Who is the person without sin fit to call me ‘wicked’ because I do not believe as they do?
I knew when I chose a new and different life path for myself and my only child that I was going to have to give up everything and everyone I had known until that point in order to do it.
I did not fully grasp that, unlike a life term in prison, there is no chance of parole for me from this sentence.
I stand condemned because I will not grovel for forgiveness when I cannot accept that I have done anything wrong by asking questions they cannot, will not answer.
I am called unkind names, if referred to at all, by the closest of my family and every friend I had until the age of twenty-five.
Mostly, I am dismissed as if already physically dead; just as I am spiritually dead to them. They truly believe that in good time, when the day of judgment comes, that I will be found wanting and the great hand of the Almighty will condemn me to death with the murderers and thieves and all their wretched company.
If it were still legal in this country (United States) to commit such acts of religious judgment, I would have been publicly stoned.
And if that barbaric act were still a sentence for those considered unrepentant sinners, then my family would have stood and proudly cast the first stones.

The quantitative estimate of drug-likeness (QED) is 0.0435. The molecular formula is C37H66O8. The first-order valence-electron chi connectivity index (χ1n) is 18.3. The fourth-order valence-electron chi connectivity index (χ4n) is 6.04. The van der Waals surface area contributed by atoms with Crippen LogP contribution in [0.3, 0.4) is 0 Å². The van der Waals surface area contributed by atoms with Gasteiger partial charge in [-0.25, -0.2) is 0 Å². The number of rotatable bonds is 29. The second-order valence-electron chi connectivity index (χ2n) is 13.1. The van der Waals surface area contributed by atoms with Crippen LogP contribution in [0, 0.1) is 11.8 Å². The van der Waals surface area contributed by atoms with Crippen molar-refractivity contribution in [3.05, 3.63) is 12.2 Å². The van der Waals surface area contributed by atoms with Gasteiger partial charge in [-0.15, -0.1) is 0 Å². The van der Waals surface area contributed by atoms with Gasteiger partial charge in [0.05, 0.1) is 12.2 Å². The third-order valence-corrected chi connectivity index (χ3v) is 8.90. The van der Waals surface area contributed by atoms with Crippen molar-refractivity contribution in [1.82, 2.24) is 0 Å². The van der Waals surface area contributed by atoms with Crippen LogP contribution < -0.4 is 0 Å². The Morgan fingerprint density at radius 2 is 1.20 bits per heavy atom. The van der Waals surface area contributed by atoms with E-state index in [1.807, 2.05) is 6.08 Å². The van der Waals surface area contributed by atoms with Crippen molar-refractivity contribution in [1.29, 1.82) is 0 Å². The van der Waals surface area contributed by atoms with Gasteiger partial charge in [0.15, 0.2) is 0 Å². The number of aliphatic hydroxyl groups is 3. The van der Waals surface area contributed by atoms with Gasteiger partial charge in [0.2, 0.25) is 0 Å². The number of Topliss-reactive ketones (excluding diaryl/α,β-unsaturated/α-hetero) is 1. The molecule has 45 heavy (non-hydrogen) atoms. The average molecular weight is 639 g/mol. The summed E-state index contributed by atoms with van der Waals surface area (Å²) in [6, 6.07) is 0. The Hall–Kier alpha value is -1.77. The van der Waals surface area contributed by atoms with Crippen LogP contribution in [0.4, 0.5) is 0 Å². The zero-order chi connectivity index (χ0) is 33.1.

They would rather that I had died than leave their faith; because at least then I would have a chance at a resurrection into the paradise, when the Kingdom comes, on earth as it is in heaven.
I chose a different path for my life at the age of twenty-five with one main purpose in mind beyond my own escape from the narrow view of the world I had been raised with. I wanted better for one other person. The person for whom I would gladly, without hesitation and to this day, give my life.
That person is my only child.
Instead of embracing the values of tolerance and love that I taught that child, she has turned away from me, and taken up the narrow path that I once walked.
It is a path that I know too well, and one that will diminish who she is, making her smaller and smaller a day at a time until perhaps, one day, she will look into the eyes of her own child and realize that she wants more for them then the life she has for herself.
A few days from now, my daughter will graduate.
I will not be in attendance.
This is because she, like all the others now, have chosen to shun me. Tried to erase me from their lives, their consciousness, from existence.
There are days when I can barely stand the pain of this separation.
There isn’t anything I wouldn’t do for my daughter to make things right between us, save the one thing that she knows I cannot do; the one thing I always told her that I could not do, and that is to go back to a path I feel teaches intolerance and leads only to darkness.
If she could hear my voice, I would say this:
You might choose to pretend that I am invisible, my dear daughter, but I assure you as I have assured others in the past; I am here. I am waiting for you to return one day to my arms. I can never give up hope that you will.
I am visible to so many others in this world.
Someday, I hope I might again be visible to you.